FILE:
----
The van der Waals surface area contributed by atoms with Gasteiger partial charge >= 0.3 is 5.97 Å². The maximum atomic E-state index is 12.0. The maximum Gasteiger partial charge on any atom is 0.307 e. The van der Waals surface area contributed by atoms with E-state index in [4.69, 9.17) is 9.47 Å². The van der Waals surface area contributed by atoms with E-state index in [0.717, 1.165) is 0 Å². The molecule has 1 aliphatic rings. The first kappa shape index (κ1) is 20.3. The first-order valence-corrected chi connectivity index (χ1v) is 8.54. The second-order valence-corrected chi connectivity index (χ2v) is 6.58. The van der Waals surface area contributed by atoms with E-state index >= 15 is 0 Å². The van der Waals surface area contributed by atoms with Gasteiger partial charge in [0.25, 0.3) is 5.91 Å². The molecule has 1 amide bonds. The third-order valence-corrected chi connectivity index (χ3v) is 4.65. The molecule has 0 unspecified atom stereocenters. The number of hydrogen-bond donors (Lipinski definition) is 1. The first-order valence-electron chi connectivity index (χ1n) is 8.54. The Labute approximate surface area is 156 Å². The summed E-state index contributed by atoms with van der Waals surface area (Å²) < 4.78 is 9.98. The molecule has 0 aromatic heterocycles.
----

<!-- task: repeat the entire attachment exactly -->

The van der Waals surface area contributed by atoms with Gasteiger partial charge >= 0.3 is 5.97 Å². The maximum atomic E-state index is 12.0. The maximum Gasteiger partial charge on any atom is 0.307 e. The van der Waals surface area contributed by atoms with E-state index in [4.69, 9.17) is 9.47 Å². The van der Waals surface area contributed by atoms with E-state index in [0.717, 1.165) is 0 Å². The molecule has 1 aliphatic rings. The first kappa shape index (κ1) is 20.3. The first-order valence-corrected chi connectivity index (χ1v) is 8.54. The second-order valence-corrected chi connectivity index (χ2v) is 6.58. The van der Waals surface area contributed by atoms with E-state index >= 15 is 0 Å². The van der Waals surface area contributed by atoms with Gasteiger partial charge in [0.25, 0.3) is 5.91 Å². The molecule has 1 amide bonds. The third-order valence-corrected chi connectivity index (χ3v) is 4.65. The molecule has 0 unspecified atom stereocenters. The number of hydrogen-bond donors (Lipinski definition) is 1. The first-order valence-electron chi connectivity index (χ1n) is 8.54. The Labute approximate surface area is 156 Å². The summed E-state index contributed by atoms with van der Waals surface area (Å²) < 4.78 is 9.98. The molecule has 0 aromatic heterocycles.